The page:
The Supreme Court upheld the law proposed by Haryana government. The law specifies minimum education levels for various groups – class 10 for men, class 8 for women and class 5 for Dalits. As expected, there is a bumper crop of comments. Most of the commentators are criticizing the law, claiming that it goes against the fundamental rights, it is undemocratic and it is intended to deprive a vast chunk of the population from contesting elections.
Is this negatively affecting a majority of the population? This is where the plot gets murky. Both sides quote stats that is diametrically opposite. One side claims that 84% of Dalit women and 71% of all rural women would be ineligible by this new law. The other side quotes the overall literacy rate in the state as 76.6% and female literacy at 66.8%. The government’s affidavit states that 57% of the rural population above the age of 20 will be eligible.
Before one goes into the merits and demerits of these arguments, let us ask a fundamental question. Aren’t raising the bar and improving the performance two wheels of progress? If one doesn’t raise the bar, then there is no incentive to improve the performance. And we have seen numerous manifestations of that in our political arena.
Is this a case of the snobs mocking the proletariat? That is of course a very convenient and tempting tag. But if one looks at the debate that churned the society a century ago – should political freedom come first or social development? The first group was ‘freedom fighters’ and shunned the British rule even in areas where social evils were getting obliterated by them. The other group of ‘social reformers’ had moderate popularity at best. The first group won hands down. Whatever social reforms did happen, happened despite the ‘freedom fighters’, not because of them. As a result, we have a huge population that is not even ‘socially aware’, but is ‘politically empowered’ to the fullest. The results are there for all to see. No political leader or party is interested in eradication of the social evils, because perpetuating the social evils is their main feeder line.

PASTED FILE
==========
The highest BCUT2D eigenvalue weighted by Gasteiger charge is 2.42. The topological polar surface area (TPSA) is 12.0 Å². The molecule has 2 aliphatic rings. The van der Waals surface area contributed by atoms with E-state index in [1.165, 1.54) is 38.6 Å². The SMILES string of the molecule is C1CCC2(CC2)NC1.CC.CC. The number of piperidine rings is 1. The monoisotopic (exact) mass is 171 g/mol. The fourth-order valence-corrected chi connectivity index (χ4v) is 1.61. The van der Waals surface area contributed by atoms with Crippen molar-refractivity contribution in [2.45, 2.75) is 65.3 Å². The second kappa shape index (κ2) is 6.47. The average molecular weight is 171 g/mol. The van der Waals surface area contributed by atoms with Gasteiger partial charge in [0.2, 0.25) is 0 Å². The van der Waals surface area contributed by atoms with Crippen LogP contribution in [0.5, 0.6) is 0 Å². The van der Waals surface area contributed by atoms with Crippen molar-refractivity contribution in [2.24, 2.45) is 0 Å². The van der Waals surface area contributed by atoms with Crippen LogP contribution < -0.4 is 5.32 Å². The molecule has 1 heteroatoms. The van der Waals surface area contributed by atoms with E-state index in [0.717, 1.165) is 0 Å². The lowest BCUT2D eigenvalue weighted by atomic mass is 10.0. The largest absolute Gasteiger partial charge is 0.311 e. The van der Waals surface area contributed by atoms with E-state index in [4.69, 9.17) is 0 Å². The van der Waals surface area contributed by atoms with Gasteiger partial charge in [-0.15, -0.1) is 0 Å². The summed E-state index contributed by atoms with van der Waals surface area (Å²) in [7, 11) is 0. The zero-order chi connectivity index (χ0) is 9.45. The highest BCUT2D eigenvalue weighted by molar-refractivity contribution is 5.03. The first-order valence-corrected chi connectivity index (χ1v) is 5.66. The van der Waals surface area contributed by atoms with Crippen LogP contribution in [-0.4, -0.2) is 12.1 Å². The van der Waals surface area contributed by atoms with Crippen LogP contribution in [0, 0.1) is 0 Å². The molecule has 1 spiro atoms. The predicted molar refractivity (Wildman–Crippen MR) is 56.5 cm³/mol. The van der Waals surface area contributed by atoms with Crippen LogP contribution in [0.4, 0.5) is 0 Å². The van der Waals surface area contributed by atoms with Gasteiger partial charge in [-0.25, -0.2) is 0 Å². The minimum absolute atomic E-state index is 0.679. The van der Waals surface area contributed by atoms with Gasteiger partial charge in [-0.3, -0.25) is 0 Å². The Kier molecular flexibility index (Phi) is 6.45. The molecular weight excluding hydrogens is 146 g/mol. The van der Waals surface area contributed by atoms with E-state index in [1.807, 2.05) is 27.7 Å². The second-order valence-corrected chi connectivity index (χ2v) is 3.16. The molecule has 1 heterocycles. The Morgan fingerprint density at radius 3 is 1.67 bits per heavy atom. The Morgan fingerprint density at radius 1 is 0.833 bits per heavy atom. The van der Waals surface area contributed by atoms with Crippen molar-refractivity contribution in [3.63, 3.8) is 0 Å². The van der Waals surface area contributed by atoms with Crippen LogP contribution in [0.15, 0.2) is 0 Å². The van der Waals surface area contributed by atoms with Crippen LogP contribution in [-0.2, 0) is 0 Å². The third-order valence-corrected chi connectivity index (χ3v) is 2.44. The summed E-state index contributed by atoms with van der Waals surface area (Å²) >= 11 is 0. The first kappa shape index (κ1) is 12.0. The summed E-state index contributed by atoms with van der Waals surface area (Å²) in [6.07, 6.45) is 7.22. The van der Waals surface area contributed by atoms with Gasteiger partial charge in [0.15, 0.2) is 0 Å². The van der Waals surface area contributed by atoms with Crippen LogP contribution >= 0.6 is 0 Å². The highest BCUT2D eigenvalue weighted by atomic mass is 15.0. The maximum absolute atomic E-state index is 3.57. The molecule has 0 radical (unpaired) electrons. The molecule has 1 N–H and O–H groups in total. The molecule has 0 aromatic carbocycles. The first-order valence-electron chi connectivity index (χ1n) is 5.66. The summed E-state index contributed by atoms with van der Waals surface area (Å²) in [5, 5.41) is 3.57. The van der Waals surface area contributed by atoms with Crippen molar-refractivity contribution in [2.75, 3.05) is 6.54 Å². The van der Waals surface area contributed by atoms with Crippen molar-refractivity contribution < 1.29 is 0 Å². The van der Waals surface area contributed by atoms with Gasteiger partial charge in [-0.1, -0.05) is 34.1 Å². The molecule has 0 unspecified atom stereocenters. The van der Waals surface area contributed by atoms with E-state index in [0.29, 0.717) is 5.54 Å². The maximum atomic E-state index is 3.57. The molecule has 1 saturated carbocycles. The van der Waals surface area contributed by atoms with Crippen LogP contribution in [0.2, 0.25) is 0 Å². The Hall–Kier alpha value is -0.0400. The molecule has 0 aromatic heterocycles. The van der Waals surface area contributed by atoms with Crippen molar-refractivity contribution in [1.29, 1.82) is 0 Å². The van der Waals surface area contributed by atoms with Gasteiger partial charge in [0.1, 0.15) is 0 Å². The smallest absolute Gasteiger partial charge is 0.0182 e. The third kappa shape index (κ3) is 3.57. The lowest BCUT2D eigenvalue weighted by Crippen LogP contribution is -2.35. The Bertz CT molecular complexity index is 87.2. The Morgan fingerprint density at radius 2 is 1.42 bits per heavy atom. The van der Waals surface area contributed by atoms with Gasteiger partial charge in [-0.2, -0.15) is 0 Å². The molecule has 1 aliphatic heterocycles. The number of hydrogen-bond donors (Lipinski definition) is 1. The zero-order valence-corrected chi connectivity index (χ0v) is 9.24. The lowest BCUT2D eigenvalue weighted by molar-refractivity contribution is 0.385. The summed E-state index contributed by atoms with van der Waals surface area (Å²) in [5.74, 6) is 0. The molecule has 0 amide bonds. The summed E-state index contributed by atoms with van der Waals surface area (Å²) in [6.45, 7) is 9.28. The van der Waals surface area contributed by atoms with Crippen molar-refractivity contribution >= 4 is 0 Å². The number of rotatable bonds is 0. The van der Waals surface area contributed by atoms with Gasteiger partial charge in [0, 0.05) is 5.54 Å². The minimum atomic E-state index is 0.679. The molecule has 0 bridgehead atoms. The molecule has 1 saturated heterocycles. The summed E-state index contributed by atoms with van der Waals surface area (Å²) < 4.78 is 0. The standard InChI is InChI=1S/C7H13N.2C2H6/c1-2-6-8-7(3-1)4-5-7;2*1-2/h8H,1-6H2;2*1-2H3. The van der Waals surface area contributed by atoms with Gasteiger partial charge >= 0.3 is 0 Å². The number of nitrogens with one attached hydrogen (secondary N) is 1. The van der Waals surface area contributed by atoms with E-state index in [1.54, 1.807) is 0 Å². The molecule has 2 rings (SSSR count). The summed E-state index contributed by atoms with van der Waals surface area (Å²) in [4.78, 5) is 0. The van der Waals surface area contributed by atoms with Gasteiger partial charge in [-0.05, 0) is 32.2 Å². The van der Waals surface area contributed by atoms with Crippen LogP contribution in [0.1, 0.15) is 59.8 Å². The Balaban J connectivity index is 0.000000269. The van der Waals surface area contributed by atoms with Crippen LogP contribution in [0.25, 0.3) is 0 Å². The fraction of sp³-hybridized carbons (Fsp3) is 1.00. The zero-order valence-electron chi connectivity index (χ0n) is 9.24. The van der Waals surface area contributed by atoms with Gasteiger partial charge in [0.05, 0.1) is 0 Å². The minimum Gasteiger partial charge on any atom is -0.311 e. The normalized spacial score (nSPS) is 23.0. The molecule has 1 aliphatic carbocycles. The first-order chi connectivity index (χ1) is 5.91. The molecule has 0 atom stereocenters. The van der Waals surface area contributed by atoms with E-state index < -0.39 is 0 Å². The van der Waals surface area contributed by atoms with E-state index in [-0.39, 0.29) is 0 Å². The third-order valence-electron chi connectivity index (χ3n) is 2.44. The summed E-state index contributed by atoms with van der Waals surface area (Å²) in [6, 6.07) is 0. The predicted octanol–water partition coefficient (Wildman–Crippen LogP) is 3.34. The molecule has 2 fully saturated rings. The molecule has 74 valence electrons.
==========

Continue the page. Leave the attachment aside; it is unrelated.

Looking at the available (albeit conflicting) data, if one has to take a stand, then that stand will be either for raising the bar or improving the performance without any measurement. One can draw a parallel here with building toilets at home. Just as government was forced to facilitate schemes to build toilets in every household after making it mandatory for contesting the elections, the interest groups should focus on forcing the government to take education down to the smallest basti in the remotest corner.
On the whole, there is another parallel that one can see here – the Delhi government’s proposed odd-even solution is being criticized with much enthusiasm and without much substance. For any kind of reforms, there is no sure-fire formula. One has to try different combinations, and hope that some of them succeed.
Update: a quick look at some of the restrictions that exist today in some of the states throws light from another angle. Mahatma Gandhi was quite active in nursing leprosy patients, and it is not very contagious, yet leprosy patients can’t contest elections in Rajasthan, Andhra and Odisha. Thomas Edison and Ludwig Van Beethoven made a name for themselves despite facing hearing and speech impairment. But hearing and speech impaired people persons have to sit it out in Andhra and Odisha.